Duckworth opponent Kathy Salvi calls for cutting off Ukraine aid
CHICAGO - The Republican running against Senator Tammy Duckworth called Wednesday for cutting off American aid to Ukraine.
"This is another example of the Washington elite just sending our money, spending our money to oblivion," said Kathy Salvi.
Stopping the aid would dramatically increase the likelihood of a quick Russian conquest of the embattled central European nation.
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Salvi is a north suburban personal injury lawyer and anti-abortion activist. She wants the U.S. to seal off the border with Mexico to reduce the flow of illegal narcotics.
"We need to protect our southern border. And I would like to see $4 billion, not $40 billion, you know, sent to Ukraine, I’d like to see $4 billion sent to the south to protect and secure our southern border," Salvi said.
By contrast, Sen. Duckworth joined other lawmakers a few days ago in a letter to President Joe Biden urging him to speed up the delivery to Ukraine of billions of dollars’ worth of additional, sophisticated weapons systems.
"And I do support the development — the delivery of air defense artillery. And you're seeing now on television, I think you're seeing footage of Ukrainians putting that to use. And the people of Illinois should be very proud that it was the Illinois National Guard that helped to train the Ukrainian military," Duckworth said.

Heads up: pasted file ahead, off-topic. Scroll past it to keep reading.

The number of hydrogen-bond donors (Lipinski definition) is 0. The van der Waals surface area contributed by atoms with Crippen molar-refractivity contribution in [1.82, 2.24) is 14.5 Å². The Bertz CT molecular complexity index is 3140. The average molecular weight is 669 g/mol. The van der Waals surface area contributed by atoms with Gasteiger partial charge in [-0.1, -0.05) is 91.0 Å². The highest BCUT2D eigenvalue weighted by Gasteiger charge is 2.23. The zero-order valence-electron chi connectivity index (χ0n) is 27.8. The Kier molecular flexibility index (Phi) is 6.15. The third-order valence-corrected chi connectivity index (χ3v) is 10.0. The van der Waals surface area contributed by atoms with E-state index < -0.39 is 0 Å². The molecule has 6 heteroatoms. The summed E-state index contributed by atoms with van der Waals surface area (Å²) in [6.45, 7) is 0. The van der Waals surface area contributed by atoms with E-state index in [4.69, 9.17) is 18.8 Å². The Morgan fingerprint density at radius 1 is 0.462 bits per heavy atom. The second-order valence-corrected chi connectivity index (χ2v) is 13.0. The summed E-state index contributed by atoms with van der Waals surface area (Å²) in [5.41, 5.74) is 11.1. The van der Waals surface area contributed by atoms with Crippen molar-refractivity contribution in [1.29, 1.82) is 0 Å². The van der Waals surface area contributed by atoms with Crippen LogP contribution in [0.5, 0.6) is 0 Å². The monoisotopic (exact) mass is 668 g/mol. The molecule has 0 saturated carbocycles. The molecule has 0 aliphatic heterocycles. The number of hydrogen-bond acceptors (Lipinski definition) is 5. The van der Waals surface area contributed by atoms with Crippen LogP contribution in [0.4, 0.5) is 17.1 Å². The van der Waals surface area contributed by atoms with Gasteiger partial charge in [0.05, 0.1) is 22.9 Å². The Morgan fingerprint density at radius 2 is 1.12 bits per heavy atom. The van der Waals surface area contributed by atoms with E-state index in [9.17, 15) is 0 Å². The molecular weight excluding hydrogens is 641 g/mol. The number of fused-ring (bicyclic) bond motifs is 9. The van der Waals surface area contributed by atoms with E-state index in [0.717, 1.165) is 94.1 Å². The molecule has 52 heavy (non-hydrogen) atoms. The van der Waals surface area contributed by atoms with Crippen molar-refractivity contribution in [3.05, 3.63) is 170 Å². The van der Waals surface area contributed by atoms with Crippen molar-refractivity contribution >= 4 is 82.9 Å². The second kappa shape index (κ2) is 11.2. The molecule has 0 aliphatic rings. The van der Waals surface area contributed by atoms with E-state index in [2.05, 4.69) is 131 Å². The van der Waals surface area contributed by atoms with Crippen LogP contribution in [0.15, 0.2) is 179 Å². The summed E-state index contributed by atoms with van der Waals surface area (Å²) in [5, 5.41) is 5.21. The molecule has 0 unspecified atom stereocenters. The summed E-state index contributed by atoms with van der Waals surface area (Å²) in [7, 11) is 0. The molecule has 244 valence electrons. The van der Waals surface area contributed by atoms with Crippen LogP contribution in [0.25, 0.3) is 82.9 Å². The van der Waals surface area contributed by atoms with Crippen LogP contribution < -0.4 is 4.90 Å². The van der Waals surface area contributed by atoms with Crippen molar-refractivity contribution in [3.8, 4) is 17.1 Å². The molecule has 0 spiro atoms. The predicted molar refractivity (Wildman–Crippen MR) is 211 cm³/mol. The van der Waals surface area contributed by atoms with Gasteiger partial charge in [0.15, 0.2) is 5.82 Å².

Salvi is a staunchly pro-life activist who says it's the pro-choice Duckworth who is an "extremist" on abortion.
"The law in Illinois is nine-month elective abortion, taxpayer-funded. This is the law in Illinois that my opponent supports. And she wants to let this law be the law throughout all 50 states. This is extreme, radical," Salvi said.
But Salvi declined to answer when FOX 32 Chicago asked several times if there are any circumstances — rape, incest or to preserve the life of the mother — in which abortion should be legal.
"I’m going to go on to what the issue is, I think I’ve answered this well enough. And you can press me on and on," Salvi said.
The 54-year old Duckworth said some abortion bans effectively outlaw certain contraceptives. Duckworth said the treatment she and her husband used to conceive two daughters would now be illegal in some states. Abigail was born in 2014; Maile in 2018.
"If life begins at the fertilization of an egg, that means many forms of birth control, like IUDs, which are in use in particular by low-income women; many forms of birth control, Plan B, as well as fertility treatments like IVF could become inaccessible," Duckworth said.
Salvi also said that instead of holding hearings related to the January 6th riot at the U.S. Capitol, Congress should focus on inflation and how to bring it under control.
The two U.S. Senate candidates have stark differences across a range of issues. They both join FOX 32 Chicago this weekend on Flannery Fired Up.